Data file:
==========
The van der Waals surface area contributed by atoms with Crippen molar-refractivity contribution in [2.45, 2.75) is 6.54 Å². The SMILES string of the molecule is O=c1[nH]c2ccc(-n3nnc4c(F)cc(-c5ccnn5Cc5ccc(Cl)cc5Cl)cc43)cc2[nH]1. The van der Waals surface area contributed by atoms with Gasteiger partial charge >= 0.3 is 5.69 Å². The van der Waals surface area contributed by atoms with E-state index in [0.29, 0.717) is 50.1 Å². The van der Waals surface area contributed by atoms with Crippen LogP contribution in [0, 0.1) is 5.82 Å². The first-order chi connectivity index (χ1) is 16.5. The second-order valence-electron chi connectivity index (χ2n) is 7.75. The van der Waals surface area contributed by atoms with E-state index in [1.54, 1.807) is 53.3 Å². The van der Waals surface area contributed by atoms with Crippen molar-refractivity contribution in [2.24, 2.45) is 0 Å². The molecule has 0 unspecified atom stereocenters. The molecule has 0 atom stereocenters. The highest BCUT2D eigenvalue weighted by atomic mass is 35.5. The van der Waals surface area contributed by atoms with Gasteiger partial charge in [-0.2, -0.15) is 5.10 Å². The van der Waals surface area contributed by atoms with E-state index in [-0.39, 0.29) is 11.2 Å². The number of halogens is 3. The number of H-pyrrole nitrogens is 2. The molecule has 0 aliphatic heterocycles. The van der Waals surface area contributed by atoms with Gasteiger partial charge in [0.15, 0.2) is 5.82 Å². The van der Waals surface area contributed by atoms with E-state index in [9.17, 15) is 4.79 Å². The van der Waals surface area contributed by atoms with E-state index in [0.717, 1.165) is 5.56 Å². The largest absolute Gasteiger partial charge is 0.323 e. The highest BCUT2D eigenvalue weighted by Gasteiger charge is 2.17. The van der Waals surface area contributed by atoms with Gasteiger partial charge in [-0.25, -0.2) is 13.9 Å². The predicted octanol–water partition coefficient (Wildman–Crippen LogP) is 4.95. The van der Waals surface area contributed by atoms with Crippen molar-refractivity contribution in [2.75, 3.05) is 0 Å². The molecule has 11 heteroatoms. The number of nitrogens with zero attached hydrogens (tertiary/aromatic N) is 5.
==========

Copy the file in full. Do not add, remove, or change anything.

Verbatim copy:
The van der Waals surface area contributed by atoms with Crippen molar-refractivity contribution in [2.45, 2.75) is 6.54 Å². The SMILES string of the molecule is O=c1[nH]c2ccc(-n3nnc4c(F)cc(-c5ccnn5Cc5ccc(Cl)cc5Cl)cc43)cc2[nH]1. The van der Waals surface area contributed by atoms with Gasteiger partial charge >= 0.3 is 5.69 Å². The van der Waals surface area contributed by atoms with E-state index in [0.29, 0.717) is 50.1 Å². The van der Waals surface area contributed by atoms with Crippen LogP contribution in [0, 0.1) is 5.82 Å². The first-order chi connectivity index (χ1) is 16.5. The second-order valence-electron chi connectivity index (χ2n) is 7.75. The van der Waals surface area contributed by atoms with E-state index in [1.54, 1.807) is 53.3 Å². The van der Waals surface area contributed by atoms with Crippen molar-refractivity contribution in [2.24, 2.45) is 0 Å². The molecule has 0 unspecified atom stereocenters. The molecule has 0 atom stereocenters. The highest BCUT2D eigenvalue weighted by atomic mass is 35.5. The van der Waals surface area contributed by atoms with Gasteiger partial charge in [-0.2, -0.15) is 5.10 Å². The van der Waals surface area contributed by atoms with E-state index in [-0.39, 0.29) is 11.2 Å². The number of halogens is 3. The number of H-pyrrole nitrogens is 2. The molecule has 0 aliphatic heterocycles. The van der Waals surface area contributed by atoms with Gasteiger partial charge in [0.15, 0.2) is 5.82 Å². The van der Waals surface area contributed by atoms with E-state index in [9.17, 15) is 4.79 Å². The van der Waals surface area contributed by atoms with E-state index in [0.717, 1.165) is 5.56 Å². The largest absolute Gasteiger partial charge is 0.323 e. The highest BCUT2D eigenvalue weighted by Gasteiger charge is 2.17. The van der Waals surface area contributed by atoms with Gasteiger partial charge in [-0.25, -0.2) is 13.9 Å². The predicted octanol–water partition coefficient (Wildman–Crippen LogP) is 4.95. The van der Waals surface area contributed by atoms with Crippen molar-refractivity contribution in [2.75, 3.05) is 0 Å². The molecule has 11 heteroatoms. The number of nitrogens with zero attached hydrogens (tertiary/aromatic N) is 5.